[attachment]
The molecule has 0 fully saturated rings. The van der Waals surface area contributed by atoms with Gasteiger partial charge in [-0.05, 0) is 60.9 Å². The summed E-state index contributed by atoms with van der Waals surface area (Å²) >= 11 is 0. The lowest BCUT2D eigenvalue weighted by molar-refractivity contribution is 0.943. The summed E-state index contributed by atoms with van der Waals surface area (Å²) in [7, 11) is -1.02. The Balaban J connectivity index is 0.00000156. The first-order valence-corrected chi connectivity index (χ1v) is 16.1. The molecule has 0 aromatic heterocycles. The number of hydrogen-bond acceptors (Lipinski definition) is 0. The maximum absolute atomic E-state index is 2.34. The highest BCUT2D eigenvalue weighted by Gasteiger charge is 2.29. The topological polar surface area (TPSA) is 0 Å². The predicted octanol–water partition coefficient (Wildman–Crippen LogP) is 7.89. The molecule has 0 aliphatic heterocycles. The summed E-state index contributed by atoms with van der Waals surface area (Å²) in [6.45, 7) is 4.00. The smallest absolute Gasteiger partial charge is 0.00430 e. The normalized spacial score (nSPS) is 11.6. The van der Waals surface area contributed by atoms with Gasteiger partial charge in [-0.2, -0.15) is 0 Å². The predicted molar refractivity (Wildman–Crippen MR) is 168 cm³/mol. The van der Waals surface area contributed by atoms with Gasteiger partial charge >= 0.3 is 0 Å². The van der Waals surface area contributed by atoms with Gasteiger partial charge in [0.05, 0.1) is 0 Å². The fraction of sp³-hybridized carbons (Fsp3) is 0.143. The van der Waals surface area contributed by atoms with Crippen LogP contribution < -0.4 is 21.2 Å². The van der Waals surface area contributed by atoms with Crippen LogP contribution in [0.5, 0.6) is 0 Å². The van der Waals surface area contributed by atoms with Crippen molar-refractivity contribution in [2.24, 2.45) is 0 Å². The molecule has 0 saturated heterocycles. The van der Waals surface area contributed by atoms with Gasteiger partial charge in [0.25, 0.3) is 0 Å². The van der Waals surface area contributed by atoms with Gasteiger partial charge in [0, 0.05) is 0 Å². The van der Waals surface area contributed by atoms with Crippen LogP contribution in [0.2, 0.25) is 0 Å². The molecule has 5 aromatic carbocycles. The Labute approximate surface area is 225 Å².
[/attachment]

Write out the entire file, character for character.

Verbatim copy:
The molecule has 0 fully saturated rings. The van der Waals surface area contributed by atoms with Gasteiger partial charge in [-0.05, 0) is 60.9 Å². The summed E-state index contributed by atoms with van der Waals surface area (Å²) >= 11 is 0. The lowest BCUT2D eigenvalue weighted by molar-refractivity contribution is 0.943. The summed E-state index contributed by atoms with van der Waals surface area (Å²) in [7, 11) is -1.02. The Balaban J connectivity index is 0.00000156. The first-order valence-corrected chi connectivity index (χ1v) is 16.1. The molecule has 0 aromatic heterocycles. The number of hydrogen-bond acceptors (Lipinski definition) is 0. The maximum absolute atomic E-state index is 2.34. The highest BCUT2D eigenvalue weighted by Gasteiger charge is 2.29. The topological polar surface area (TPSA) is 0 Å². The predicted octanol–water partition coefficient (Wildman–Crippen LogP) is 7.89. The molecule has 0 aliphatic heterocycles. The summed E-state index contributed by atoms with van der Waals surface area (Å²) in [6.45, 7) is 4.00. The smallest absolute Gasteiger partial charge is 0.00430 e. The normalized spacial score (nSPS) is 11.6. The van der Waals surface area contributed by atoms with Gasteiger partial charge in [-0.2, -0.15) is 0 Å². The predicted molar refractivity (Wildman–Crippen MR) is 168 cm³/mol. The van der Waals surface area contributed by atoms with Gasteiger partial charge >= 0.3 is 0 Å². The van der Waals surface area contributed by atoms with Gasteiger partial charge in [0.05, 0.1) is 0 Å². The fraction of sp³-hybridized carbons (Fsp3) is 0.143. The van der Waals surface area contributed by atoms with Crippen LogP contribution < -0.4 is 21.2 Å². The van der Waals surface area contributed by atoms with Crippen LogP contribution in [0.5, 0.6) is 0 Å². The van der Waals surface area contributed by atoms with Crippen molar-refractivity contribution in [2.24, 2.45) is 0 Å². The molecule has 0 saturated heterocycles. The van der Waals surface area contributed by atoms with Gasteiger partial charge in [0.25, 0.3) is 0 Å². The van der Waals surface area contributed by atoms with Gasteiger partial charge in [0, 0.05) is 0 Å². The van der Waals surface area contributed by atoms with Crippen LogP contribution in [0.2, 0.25) is 0 Å². The molecule has 5 aromatic carbocycles. The Labute approximate surface area is 225 Å².